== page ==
“That time to just stay at my sister’s house, that was so helpful. Whenever you’re part of a group and its culture, it’s hard to get out of that, and I really just wanted to be on my own for a while,” Burkhart says.
He reached out to Mike Rinder, who put him in touch with another former church member who lived in Seattle, Tony DePhillips. And then, Burkhart began renovating houses.
“I started a remodeling business. It spread through word of mouth, I didn’t do any advertising. I did that for a couple of years, and got my own place, a car, and tools,” he says. Then, through a Craigslist ad, he applied for a space planning job, and now he’s back to doing what he did in the Sea Org, drawing the interiors of buildings.
He’s also reunited with other people he knew in the Sea Org, like his friend Camilla Andersson, someone we’ve written about before.
“We have long conversations about Scientology. It was part of my process of unpeeling the onion,” Camilla tells us. “Paul tremendously helped me with that by just being someone I could speak to without judgment.”
We asked Burkhart if he was concerned about blowback from the notoriously litigious Church of Scientology after these stories ran, but he didn’t sound concerned. He didn’t think Scientology wanted to mess with him.
“I think they tried to stay on my good side because I know so much about COB’s private spaces and the Hole,” he says.
When he had left, and with a Scientology attorney watching, Burkhart signed non-disclosure agreements promising not to, for example, talk to a reporter about his time in the Sea org.
“I talked to Mike Rinder. I asked him, do we have to worry about these agreements? No, they aren’t going to sue anybody, he said.”
What, we asked him, would David Miscavige be unhappy to see you tell us about his personal spaces?
Burkhart thought about it. “When we designed his berthing, we had a daybed put in Shelly’s dressing room. We were told the reason was that if one of them had a cold, they could sleep separately. But you couldn’t help noticing that it was Shelly who was going to have to sleep in her dressing room, not COB.”
That doesn’t sound very ecclesiastical.
PS: We meant to add that we sent a message to Scientology spokeswoman Karin Pouw, asking for a church response to Paul Burkhart’s estimations of Basics sales and membership numbers. We’ll let you know if she gets back to us.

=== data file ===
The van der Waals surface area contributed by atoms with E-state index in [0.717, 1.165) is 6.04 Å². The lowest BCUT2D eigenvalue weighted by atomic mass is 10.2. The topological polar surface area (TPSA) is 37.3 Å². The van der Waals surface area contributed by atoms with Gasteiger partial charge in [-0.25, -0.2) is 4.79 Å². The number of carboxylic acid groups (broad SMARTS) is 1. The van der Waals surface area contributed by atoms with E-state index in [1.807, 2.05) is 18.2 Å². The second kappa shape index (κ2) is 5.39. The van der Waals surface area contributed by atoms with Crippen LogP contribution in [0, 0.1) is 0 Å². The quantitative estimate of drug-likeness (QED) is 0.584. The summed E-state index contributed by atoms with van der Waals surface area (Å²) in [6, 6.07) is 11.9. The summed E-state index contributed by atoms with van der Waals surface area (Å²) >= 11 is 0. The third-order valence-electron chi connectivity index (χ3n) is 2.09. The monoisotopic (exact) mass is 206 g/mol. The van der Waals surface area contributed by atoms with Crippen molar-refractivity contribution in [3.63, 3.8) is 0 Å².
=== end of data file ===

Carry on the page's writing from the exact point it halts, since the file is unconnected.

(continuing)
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Learn about Scientology with our numerous series with experts…
BLOGGING DIANETICS: We read Scientology’s founding text cover to cover with the help of L.A. attorney and former church member Vance Woodward
UP THE BRIDGE: Claire Headley and Bruce Hines train us as Scientologists
GETTING OUR ETHICS IN: Jefferson Hawkins explains Scientology’s system of justice
SCIENTOLOGY MYTHBUSTING: Historian Jon Atack discusses key Scientology concepts
Other links: Shelly Miscavige, ten years gone | The Lisa McPherson story told in real time | The Cathriona White stories | The Leah Remini ‘Knowledge Reports’ | Hear audio of a Scientology excommunication | Scientology’s little day care of horrors | Whatever happened to Steve Fishman? | Felony charges for Scientology’s drug rehab scam | Why Scientology digs bomb-proof vaults in the desert | PZ Myers reads L. Ron Hubbard’s “A History of Man” | Scientology’s Master Spies | Scientology’s Private Dancer | The mystery of the richest Scientologist and his wayward sons | Scientology’s shocking mistreatment of the mentally ill | Scientology boasts about assistance from Google | The Underground Bunker’s Official Theme Song | The Underground Bunker FAQ
Our Guide to Alex Gibney’s film ‘Going Clear,’ and our pages about its principal figures…
Jason Beghe | Tom DeVocht | Sara Goldberg | Paul Haggis | Mark “Marty” Rathbun | Mike Rinder | Spanky Taylor | Hana Whitfield